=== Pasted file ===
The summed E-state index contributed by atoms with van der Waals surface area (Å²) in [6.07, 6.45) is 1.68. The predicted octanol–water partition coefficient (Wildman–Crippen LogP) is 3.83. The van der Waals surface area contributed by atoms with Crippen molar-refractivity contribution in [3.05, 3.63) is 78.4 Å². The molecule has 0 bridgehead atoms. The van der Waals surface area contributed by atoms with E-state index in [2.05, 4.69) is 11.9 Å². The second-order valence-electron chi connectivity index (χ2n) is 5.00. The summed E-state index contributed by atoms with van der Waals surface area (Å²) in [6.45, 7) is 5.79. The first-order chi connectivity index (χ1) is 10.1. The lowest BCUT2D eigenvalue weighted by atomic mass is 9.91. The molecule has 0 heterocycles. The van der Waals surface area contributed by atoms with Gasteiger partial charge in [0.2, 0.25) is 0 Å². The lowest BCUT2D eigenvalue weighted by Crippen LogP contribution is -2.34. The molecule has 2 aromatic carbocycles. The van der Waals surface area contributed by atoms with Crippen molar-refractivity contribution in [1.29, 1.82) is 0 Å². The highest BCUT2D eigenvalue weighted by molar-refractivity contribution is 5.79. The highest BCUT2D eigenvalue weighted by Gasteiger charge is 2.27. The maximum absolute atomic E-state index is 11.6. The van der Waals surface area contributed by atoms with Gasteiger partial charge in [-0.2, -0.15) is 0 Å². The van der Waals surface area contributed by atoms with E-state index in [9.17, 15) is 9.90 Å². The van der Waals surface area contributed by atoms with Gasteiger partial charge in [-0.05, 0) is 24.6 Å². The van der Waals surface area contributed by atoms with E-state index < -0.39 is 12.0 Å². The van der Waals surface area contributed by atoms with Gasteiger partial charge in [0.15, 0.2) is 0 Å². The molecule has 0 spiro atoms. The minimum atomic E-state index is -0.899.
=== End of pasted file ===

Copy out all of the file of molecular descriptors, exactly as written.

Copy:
The summed E-state index contributed by atoms with van der Waals surface area (Å²) in [6.07, 6.45) is 1.68. The predicted octanol–water partition coefficient (Wildman–Crippen LogP) is 3.83. The van der Waals surface area contributed by atoms with Crippen molar-refractivity contribution in [3.05, 3.63) is 78.4 Å². The molecule has 0 bridgehead atoms. The van der Waals surface area contributed by atoms with E-state index in [2.05, 4.69) is 11.9 Å². The second-order valence-electron chi connectivity index (χ2n) is 5.00. The summed E-state index contributed by atoms with van der Waals surface area (Å²) in [6.45, 7) is 5.79. The first-order chi connectivity index (χ1) is 10.1. The lowest BCUT2D eigenvalue weighted by atomic mass is 9.91. The molecule has 0 heterocycles. The van der Waals surface area contributed by atoms with Gasteiger partial charge in [0.2, 0.25) is 0 Å². The lowest BCUT2D eigenvalue weighted by Crippen LogP contribution is -2.34. The molecule has 2 aromatic carbocycles. The van der Waals surface area contributed by atoms with Crippen molar-refractivity contribution in [1.29, 1.82) is 0 Å². The highest BCUT2D eigenvalue weighted by molar-refractivity contribution is 5.79. The highest BCUT2D eigenvalue weighted by Gasteiger charge is 2.27. The maximum absolute atomic E-state index is 11.6. The van der Waals surface area contributed by atoms with Gasteiger partial charge in [-0.2, -0.15) is 0 Å². The van der Waals surface area contributed by atoms with E-state index in [9.17, 15) is 9.90 Å². The van der Waals surface area contributed by atoms with Gasteiger partial charge in [-0.05, 0) is 24.6 Å². The van der Waals surface area contributed by atoms with E-state index < -0.39 is 12.0 Å². The van der Waals surface area contributed by atoms with Gasteiger partial charge in [0.15, 0.2) is 0 Å². The molecule has 0 spiro atoms. The minimum atomic E-state index is -0.899.